Diagraming Splunk’s data-flow

This blog entry is not about how the framework works. It is about a semi-cool visualization that I created using python and graphviz. If you watched the video where I presented Splunks framework architecture from a high level you know what pipelines and processors are. If you haven’t here is a very quick overview.

  • A pipeline is a thread of execution that lives within the splunkd process. Each pipeline executes a series of processors, each one which operates on data. The data is created when the first processor on the pipeline reads it from some input (like tailing a file, or receiving it on a network port). Each processor then does something to the data. Eventually, the data gets indexed and execution is returned to the first processor to get more data again.
  • Pipelines are connected via queues. A queue output processor (the last processor in a pipeline) puts data on to a queue and blocks if the queue is full. A queue input processor (the first processor at the top of a pipeline) gets the data item from the bottom of the queue and sends it on down the pipeline. If there is no data, it blocks waiting for some to be put on the queue.

Enough already. Go watch the video. So, I decided that I’m tired of drawing these diagrams and wrote some code to produce them for me.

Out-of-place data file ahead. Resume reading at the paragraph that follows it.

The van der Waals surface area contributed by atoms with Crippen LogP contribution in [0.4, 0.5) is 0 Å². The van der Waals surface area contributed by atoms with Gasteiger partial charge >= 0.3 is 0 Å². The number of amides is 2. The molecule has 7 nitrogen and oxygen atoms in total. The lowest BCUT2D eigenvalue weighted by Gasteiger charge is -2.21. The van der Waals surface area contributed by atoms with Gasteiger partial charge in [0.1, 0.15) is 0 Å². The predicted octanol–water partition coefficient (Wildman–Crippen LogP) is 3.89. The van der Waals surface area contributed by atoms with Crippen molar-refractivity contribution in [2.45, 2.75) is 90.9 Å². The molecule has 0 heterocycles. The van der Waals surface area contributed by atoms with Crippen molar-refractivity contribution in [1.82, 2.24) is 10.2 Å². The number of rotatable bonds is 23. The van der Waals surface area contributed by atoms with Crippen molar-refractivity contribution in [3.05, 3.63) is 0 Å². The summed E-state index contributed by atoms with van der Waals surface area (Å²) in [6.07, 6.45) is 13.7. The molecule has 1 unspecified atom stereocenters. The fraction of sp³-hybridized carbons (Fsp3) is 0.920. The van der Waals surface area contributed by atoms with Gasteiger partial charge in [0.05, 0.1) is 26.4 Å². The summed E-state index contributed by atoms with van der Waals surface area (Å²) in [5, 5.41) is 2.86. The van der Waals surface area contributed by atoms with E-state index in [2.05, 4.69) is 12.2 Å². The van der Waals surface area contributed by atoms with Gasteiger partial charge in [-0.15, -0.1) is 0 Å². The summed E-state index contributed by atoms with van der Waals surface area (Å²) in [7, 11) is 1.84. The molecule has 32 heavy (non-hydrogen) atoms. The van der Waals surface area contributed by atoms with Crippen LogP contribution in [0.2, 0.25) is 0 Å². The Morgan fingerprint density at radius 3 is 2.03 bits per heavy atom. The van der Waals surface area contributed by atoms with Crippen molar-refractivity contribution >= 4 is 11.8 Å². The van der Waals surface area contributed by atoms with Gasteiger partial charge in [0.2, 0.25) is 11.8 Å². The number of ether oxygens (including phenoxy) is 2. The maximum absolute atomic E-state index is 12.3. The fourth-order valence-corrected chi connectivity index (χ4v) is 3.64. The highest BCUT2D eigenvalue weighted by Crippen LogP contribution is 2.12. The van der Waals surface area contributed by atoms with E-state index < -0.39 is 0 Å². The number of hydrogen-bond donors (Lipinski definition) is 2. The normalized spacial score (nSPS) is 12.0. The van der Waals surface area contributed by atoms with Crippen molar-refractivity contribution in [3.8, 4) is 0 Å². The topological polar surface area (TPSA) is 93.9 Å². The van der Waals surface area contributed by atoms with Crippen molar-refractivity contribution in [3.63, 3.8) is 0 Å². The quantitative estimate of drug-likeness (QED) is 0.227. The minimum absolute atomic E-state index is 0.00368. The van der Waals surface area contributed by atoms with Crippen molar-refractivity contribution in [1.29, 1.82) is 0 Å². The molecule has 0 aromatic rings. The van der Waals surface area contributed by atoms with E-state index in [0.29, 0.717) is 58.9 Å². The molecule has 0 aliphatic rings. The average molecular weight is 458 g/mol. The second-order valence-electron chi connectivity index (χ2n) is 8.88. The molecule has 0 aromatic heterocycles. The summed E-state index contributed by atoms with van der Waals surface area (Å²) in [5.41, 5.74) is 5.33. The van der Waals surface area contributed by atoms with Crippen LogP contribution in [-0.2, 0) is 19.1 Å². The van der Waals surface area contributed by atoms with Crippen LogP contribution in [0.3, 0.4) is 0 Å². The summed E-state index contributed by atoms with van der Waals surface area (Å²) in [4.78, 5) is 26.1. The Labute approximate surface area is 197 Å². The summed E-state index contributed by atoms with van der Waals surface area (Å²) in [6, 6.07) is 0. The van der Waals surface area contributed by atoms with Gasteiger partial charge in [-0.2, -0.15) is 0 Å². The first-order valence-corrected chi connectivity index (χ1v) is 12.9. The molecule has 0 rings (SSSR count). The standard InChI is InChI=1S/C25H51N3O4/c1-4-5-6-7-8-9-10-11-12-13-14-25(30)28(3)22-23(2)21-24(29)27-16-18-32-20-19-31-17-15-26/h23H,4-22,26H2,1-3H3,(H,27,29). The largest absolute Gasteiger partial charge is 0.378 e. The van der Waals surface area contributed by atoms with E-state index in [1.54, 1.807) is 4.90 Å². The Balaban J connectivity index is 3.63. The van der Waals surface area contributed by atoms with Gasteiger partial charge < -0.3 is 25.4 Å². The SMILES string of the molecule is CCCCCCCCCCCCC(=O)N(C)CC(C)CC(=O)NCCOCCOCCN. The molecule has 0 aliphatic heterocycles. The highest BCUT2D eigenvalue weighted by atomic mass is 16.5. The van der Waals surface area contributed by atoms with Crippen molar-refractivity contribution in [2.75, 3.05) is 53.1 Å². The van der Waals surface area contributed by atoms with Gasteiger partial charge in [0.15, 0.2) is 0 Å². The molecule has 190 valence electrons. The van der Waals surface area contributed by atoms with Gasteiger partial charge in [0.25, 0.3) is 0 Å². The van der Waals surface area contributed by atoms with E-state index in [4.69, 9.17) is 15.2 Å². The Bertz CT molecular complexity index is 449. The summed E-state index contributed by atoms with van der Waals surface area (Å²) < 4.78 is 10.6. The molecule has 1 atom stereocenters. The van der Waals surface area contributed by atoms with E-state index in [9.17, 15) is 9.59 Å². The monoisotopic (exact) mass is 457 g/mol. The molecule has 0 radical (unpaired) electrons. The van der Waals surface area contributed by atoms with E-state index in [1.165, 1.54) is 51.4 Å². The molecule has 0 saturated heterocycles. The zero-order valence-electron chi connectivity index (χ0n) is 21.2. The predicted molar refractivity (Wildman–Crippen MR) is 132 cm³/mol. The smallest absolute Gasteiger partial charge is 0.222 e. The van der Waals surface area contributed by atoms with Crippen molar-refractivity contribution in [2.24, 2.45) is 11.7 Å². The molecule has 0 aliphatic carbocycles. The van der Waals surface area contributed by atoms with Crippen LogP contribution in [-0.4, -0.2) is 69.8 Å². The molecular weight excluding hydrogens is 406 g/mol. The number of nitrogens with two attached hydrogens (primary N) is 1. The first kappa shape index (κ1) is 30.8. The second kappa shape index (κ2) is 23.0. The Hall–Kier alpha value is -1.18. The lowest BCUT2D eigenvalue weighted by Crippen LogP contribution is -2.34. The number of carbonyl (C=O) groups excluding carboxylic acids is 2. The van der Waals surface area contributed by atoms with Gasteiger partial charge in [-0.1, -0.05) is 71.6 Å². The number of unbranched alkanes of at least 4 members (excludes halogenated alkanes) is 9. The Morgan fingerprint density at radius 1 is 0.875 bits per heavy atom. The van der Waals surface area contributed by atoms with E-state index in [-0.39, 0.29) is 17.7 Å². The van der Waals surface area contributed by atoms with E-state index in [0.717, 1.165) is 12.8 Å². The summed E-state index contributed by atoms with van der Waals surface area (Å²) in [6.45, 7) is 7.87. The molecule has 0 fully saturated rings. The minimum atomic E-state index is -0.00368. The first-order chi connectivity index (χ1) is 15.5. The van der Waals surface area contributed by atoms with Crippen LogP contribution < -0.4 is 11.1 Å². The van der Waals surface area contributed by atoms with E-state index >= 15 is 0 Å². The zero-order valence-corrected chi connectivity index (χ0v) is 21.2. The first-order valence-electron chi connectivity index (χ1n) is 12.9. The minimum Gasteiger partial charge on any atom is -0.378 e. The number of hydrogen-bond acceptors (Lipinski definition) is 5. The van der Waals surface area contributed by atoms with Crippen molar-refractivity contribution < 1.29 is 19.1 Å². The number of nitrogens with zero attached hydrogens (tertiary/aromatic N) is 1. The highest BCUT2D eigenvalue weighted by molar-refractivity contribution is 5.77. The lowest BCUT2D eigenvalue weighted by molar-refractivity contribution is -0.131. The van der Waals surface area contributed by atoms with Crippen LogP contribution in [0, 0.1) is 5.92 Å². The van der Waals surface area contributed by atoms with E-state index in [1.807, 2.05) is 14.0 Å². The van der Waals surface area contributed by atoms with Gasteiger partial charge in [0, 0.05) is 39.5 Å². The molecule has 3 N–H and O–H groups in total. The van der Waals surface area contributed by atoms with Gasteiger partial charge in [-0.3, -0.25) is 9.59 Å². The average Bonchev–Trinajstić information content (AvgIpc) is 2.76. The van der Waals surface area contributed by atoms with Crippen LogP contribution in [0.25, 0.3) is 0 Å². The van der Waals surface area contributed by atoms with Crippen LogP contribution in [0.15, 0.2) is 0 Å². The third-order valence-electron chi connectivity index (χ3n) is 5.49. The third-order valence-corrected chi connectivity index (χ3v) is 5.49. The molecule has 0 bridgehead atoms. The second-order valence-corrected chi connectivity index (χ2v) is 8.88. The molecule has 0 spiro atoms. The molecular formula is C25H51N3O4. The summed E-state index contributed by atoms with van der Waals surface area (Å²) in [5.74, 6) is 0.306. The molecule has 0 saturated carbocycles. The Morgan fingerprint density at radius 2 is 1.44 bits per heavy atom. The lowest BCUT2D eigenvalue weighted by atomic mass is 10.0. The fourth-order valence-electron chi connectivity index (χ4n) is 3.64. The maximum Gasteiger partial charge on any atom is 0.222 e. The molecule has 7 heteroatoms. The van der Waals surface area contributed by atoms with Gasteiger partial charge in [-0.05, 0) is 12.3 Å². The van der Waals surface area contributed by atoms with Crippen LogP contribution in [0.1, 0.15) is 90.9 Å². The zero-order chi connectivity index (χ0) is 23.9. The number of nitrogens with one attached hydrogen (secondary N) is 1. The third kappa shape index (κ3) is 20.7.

I Implemented some python code that took the composite.xml file, parsed it and produced a .dot file. Composite.xml, for those of you who don’t know is an amalgamation of all pipelines and processors in the system. It represents the current (or last) runtime environment for Splunk. It lives in $SPLUNK_HOME/var/run/splunk.

I then took the resultant .dot file and ran it through graphviz. After lots of tweeking, here is what I came up with. Click on the image to see a larger version which is actually readable.

Results (click to enlarge)
Auto-generated pipeline graph

Python Transformation Code

Untar this. It’s only a single python file, but this blogging software wouldn’t let me upload a .py file.


Future Work

  • Annotate the graph with run time statistics like average per-processor timing, average queue size, max queue size, etc. This would require looking at the logs.
  • Launching this from Splunk, firing off the python along with the metrics data pre-sifted ala Splunk.

Got more ideas? Please post them here.

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